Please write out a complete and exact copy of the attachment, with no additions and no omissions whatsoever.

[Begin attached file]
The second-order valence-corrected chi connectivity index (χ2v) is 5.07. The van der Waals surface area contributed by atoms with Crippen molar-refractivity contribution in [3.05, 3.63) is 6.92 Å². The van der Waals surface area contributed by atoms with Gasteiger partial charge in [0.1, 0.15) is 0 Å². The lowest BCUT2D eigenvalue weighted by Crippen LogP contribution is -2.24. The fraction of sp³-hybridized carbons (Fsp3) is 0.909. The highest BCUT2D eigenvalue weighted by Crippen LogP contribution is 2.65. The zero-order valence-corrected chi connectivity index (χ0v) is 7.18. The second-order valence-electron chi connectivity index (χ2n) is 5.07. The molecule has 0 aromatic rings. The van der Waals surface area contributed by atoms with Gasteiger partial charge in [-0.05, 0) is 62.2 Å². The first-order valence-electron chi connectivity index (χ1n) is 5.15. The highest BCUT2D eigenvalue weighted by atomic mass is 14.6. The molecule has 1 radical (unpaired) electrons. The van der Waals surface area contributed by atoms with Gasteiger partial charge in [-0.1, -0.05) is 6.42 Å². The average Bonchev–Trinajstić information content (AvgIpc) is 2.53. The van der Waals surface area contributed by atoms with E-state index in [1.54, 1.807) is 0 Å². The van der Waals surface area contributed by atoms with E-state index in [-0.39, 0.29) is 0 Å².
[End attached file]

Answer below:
The second-order valence-corrected chi connectivity index (χ2v) is 5.07. The van der Waals surface area contributed by atoms with Crippen molar-refractivity contribution in [3.05, 3.63) is 6.92 Å². The van der Waals surface area contributed by atoms with Gasteiger partial charge in [0.1, 0.15) is 0 Å². The lowest BCUT2D eigenvalue weighted by Crippen LogP contribution is -2.24. The fraction of sp³-hybridized carbons (Fsp3) is 0.909. The highest BCUT2D eigenvalue weighted by Crippen LogP contribution is 2.65. The zero-order valence-corrected chi connectivity index (χ0v) is 7.18. The second-order valence-electron chi connectivity index (χ2n) is 5.07. The molecule has 0 aromatic rings. The van der Waals surface area contributed by atoms with Gasteiger partial charge in [-0.05, 0) is 62.2 Å². The first-order valence-electron chi connectivity index (χ1n) is 5.15. The highest BCUT2D eigenvalue weighted by atomic mass is 14.6. The molecule has 1 radical (unpaired) electrons. The van der Waals surface area contributed by atoms with Gasteiger partial charge in [-0.1, -0.05) is 6.42 Å². The average Bonchev–Trinajstić information content (AvgIpc) is 2.53. The van der Waals surface area contributed by atoms with E-state index in [1.54, 1.807) is 0 Å². The van der Waals surface area contributed by atoms with E-state index in [-0.39, 0.29) is 0 Å².